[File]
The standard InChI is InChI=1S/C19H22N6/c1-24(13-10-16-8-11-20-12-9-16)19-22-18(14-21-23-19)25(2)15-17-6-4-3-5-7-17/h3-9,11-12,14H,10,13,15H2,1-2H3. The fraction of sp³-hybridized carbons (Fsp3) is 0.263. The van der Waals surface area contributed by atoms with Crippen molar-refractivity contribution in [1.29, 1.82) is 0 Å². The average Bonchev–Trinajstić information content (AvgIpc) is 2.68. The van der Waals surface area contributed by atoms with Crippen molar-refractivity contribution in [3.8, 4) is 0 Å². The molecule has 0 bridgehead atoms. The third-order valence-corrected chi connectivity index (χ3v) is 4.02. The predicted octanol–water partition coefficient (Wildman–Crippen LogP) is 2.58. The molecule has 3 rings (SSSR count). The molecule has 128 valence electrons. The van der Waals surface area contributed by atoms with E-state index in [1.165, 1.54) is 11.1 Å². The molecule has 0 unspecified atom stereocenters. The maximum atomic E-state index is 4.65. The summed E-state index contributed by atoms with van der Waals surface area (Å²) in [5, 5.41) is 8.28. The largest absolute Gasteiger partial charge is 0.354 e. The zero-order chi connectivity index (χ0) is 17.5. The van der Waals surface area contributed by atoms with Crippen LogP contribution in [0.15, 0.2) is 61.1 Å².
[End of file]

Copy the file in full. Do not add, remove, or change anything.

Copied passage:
The standard InChI is InChI=1S/C19H22N6/c1-24(13-10-16-8-11-20-12-9-16)19-22-18(14-21-23-19)25(2)15-17-6-4-3-5-7-17/h3-9,11-12,14H,10,13,15H2,1-2H3. The fraction of sp³-hybridized carbons (Fsp3) is 0.263. The van der Waals surface area contributed by atoms with Crippen molar-refractivity contribution in [1.29, 1.82) is 0 Å². The average Bonchev–Trinajstić information content (AvgIpc) is 2.68. The van der Waals surface area contributed by atoms with Crippen molar-refractivity contribution in [3.8, 4) is 0 Å². The molecule has 0 bridgehead atoms. The third-order valence-corrected chi connectivity index (χ3v) is 4.02. The predicted octanol–water partition coefficient (Wildman–Crippen LogP) is 2.58. The molecule has 3 rings (SSSR count). The molecule has 128 valence electrons. The van der Waals surface area contributed by atoms with E-state index in [1.165, 1.54) is 11.1 Å². The molecule has 0 unspecified atom stereocenters. The maximum atomic E-state index is 4.65. The summed E-state index contributed by atoms with van der Waals surface area (Å²) in [5, 5.41) is 8.28. The largest absolute Gasteiger partial charge is 0.354 e. The zero-order chi connectivity index (χ0) is 17.5. The van der Waals surface area contributed by atoms with Crippen LogP contribution in [0.15, 0.2) is 61.1 Å².